Imagine going online and having a personal chat with Olympic gold medal winner Michael Phelps. Phelps’ digital “clone” calls you by name, wants to know how you’re doing, and offers feedback on athletic training.
This hypothetical conversation isn’t as far-fetched as it may seem. For the better part of the last decade, the New Zealand company Soul Machines has developed digital humans who can engage with customers, answer questions and even read emotional cues given by the user. Many of these “people” are used by companies like Royal Bank of Scotland to help with customer service, to imbue human warmth into what can often be a cold experience. The company’s new project, currently under wraps, is building a celebrity’s digital twin (and no, it isn’t Michael Phelps).
How does a team of programmers and designers create a digital human? The process requires a lot more than just good code and graphics. Team members from the New Zealand company study and adapt human physiology and brain processing for their digital inceptions. Or, as the company’s material says, they use “neural networks to combine biologically inspired models of the human brain and key sensory networks.”
So far, Soul Machines’ digital twins are based on 20 real-life people of diverse demographic backgrounds. Their personalities and characteristics can be spliced together to create synthetic “people.”
While still an early adopter market, digital humans promise to revolutionize how companies interact with their customers.
“Digital humans are offering innovative ways for companies to humanize their brand and personalize customer service in a way that has not been possible before,” says Greg Cross, Soul Machines’ co-founder and Chief Business Officer.
The seed for Soul Machines was planted in 2012. Co-founder and animator Mark Sagar, who won Academy Awards for his work on “King Kong” and “Avatar,” wondered if it was possible to build autonomous animation, creating independently functioning characters. Sagar and Cross built a team of researchers — neuroscientists, developmental psychologists, and child psychologists — to see if they could build a digital model of a human brain.
The operating systems in Soul Machines’ creations are based on the structure of human minds: The brain stem or reptilian part regulates basic life functions like breathing and heart rate; the limbic system controls emotions such as facial expressions; and the cortex oversees rational thinking.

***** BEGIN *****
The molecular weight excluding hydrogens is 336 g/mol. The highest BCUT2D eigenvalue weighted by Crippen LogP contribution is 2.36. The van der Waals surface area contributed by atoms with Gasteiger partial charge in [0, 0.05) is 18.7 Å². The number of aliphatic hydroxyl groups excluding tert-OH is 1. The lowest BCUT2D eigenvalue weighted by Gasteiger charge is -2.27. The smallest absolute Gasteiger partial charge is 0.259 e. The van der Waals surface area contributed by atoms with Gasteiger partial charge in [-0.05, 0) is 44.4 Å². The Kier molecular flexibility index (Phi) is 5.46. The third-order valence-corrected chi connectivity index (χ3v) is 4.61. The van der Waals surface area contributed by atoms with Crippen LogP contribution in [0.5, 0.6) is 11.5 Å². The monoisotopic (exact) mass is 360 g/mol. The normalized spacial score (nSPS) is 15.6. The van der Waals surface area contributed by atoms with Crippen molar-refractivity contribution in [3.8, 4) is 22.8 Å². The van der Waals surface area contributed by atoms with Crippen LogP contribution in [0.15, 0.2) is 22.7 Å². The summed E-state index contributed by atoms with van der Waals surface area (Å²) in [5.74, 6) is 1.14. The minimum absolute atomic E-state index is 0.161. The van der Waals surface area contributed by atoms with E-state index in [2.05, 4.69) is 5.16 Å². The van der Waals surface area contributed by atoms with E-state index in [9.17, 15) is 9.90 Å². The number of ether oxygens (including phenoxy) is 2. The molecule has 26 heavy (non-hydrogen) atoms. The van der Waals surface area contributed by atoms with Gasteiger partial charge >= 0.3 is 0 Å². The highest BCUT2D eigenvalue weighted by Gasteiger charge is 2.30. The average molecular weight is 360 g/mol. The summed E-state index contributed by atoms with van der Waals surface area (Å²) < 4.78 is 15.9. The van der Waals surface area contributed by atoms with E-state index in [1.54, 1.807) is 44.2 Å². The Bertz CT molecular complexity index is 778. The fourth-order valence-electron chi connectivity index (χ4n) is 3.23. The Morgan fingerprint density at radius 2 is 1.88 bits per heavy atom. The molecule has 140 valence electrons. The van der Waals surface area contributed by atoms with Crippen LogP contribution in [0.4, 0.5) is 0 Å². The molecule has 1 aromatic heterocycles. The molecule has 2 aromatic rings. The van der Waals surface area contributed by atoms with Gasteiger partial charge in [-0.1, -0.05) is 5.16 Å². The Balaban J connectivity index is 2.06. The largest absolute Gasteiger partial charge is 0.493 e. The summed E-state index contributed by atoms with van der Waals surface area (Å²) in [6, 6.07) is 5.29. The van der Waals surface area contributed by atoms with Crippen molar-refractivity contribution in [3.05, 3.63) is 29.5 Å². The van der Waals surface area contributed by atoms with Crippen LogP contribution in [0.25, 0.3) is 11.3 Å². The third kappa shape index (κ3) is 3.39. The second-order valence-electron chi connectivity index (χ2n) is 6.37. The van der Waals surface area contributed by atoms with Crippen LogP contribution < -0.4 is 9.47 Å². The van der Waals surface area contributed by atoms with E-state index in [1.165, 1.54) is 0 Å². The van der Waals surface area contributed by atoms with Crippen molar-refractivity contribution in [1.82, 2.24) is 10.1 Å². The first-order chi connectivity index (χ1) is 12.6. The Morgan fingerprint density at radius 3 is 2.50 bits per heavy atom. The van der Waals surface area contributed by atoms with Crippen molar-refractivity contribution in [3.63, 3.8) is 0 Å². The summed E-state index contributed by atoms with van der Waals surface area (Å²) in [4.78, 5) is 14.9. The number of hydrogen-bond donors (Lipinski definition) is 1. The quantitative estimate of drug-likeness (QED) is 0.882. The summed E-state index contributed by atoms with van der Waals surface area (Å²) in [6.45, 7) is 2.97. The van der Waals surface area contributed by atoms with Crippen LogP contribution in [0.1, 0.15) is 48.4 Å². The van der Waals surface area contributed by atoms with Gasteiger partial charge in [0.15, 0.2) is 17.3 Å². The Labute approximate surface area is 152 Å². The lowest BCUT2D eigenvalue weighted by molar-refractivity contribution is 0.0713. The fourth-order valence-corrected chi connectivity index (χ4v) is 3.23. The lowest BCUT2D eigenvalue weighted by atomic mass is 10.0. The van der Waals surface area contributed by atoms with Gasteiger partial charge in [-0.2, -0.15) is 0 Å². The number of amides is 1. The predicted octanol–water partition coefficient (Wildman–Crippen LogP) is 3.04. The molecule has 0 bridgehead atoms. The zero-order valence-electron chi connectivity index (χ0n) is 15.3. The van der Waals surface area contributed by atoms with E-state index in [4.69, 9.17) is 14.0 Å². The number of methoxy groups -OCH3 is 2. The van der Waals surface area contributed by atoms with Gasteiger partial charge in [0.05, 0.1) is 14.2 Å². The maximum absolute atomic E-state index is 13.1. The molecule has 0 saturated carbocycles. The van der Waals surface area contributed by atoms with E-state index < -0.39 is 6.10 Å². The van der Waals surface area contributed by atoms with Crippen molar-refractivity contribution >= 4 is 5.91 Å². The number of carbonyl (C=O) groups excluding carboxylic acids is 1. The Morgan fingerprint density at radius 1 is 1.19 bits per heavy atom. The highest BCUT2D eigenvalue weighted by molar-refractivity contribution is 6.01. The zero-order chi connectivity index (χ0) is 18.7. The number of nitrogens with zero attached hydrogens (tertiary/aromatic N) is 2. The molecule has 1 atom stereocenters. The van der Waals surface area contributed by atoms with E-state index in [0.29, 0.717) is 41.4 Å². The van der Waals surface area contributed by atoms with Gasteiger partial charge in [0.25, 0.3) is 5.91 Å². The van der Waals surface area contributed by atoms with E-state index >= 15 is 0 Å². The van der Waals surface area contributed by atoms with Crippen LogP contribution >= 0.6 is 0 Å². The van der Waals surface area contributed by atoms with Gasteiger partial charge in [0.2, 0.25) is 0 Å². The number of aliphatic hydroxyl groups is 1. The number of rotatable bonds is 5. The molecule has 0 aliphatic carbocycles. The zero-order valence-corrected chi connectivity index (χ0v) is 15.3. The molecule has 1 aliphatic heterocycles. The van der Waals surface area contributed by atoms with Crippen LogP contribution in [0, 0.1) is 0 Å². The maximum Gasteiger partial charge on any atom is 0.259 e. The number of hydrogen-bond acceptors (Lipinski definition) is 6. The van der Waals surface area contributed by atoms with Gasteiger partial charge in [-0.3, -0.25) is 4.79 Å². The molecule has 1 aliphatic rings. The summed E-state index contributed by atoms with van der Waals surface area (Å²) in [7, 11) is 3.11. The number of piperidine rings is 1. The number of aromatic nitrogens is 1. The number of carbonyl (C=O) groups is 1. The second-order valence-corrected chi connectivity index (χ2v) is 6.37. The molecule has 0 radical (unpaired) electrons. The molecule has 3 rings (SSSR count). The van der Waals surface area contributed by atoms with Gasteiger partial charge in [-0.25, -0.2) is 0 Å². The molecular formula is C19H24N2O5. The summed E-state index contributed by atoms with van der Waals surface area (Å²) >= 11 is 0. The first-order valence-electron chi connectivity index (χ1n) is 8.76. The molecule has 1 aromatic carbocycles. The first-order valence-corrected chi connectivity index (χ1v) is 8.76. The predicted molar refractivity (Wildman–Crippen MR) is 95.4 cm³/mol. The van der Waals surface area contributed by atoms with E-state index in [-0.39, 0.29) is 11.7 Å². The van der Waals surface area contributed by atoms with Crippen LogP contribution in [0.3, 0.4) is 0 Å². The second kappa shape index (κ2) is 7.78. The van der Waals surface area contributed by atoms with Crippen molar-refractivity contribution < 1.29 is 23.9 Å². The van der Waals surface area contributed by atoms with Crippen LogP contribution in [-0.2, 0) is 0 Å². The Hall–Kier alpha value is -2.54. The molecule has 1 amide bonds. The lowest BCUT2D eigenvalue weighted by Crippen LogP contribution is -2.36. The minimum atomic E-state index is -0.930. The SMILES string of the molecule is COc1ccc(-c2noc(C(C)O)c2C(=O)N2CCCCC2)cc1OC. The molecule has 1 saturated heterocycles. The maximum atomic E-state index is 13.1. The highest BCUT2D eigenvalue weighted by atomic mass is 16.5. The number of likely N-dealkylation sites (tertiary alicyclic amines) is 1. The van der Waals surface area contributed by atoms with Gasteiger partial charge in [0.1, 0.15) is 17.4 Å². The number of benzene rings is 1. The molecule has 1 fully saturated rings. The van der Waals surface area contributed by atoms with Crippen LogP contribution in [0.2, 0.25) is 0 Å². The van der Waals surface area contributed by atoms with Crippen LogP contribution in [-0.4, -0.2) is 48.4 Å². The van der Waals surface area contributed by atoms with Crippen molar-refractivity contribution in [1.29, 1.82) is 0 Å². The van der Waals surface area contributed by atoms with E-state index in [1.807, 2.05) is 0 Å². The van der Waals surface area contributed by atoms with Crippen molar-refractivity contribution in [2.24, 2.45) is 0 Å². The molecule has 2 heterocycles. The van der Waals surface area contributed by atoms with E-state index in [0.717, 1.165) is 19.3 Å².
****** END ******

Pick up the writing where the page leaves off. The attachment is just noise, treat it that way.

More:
Human engagement depends on these three systems, explains Cross. For example, if one person smiles at another, the limbic and reptilian systems usually prompt a smile in return. If the person receiving the smile decides not to smile, their rational brain has sent an override to the emotional brain.
Digital humans, based on Soul Machines’ model of the brain, are able to “see” and “hear” using their perception systems with input from the video camera and microphone. Part of this perception includes emotional engagement, so digital humans are able to interact in emotionally appropriate ways. Soul Machines has built out physical bodies, too, using scans of real-life people that enable heightened interaction by pointing and touching the screen. For example, if a bank customer is happy or a hotel guest disgruntled, the digital human has the capacity to respond accordingly. Digital humans also have the ability to learn and grow through their interactions, making them more human-like.
Soul Machines’ technology increases personalization in a professional world that has become more digital in recent years. The technology can be applied in any context in which there is a desire to expand a personal reach, like celebrity engagement. Companies (or individuals) design their digital humans and program them with scripts based on relevant content.
Reflecting on a future in which we’ll all interact with a lot more machines, Cross says “our philosophy is that we will find those machines more helpful, relatable, and trustable if they’re more like humans.”
Currently, the company is collaborating with a number of corporations to create customized digital humans. Along with the Japanese skincare brand SK-II, Soul Machines created Yumi, an AI-powered digital influencer. Yumi personably answers any questions consumers have about SK-II products or particular skincare needs.
Soul Machines recently launched a Digital DNA Studio, which taps into the company’s “DNA database,” built from the 3-D images of models they’ve captured to make realistic humans. The “virtual gene pool” contains information on skin color and texture, as well as bone and muscle structures. The result is a second type of digital creation, a “synthetic digital human,” which can be developed from the database in just a few days.
Over the next few years, Soul Machines plans work with companies to create thousands of digital workers, including assistants and companions, which will open up a myriad of possibilities. While there is concern about computer automation becoming ubiquitous (some reports predict 30 million workers will lose their jobs because of AI), Cross says digital humans can fill critical gaps where human beings are already opting out of jobs.
“Basic services like healthcare and education present enormous opportunities for us to find better ways of delivering highly personalized services. These are some of the exciting things we imagine in the world,” notes Cross. “A lot of the future is based on how well we collaborate and cooperate with machines.”
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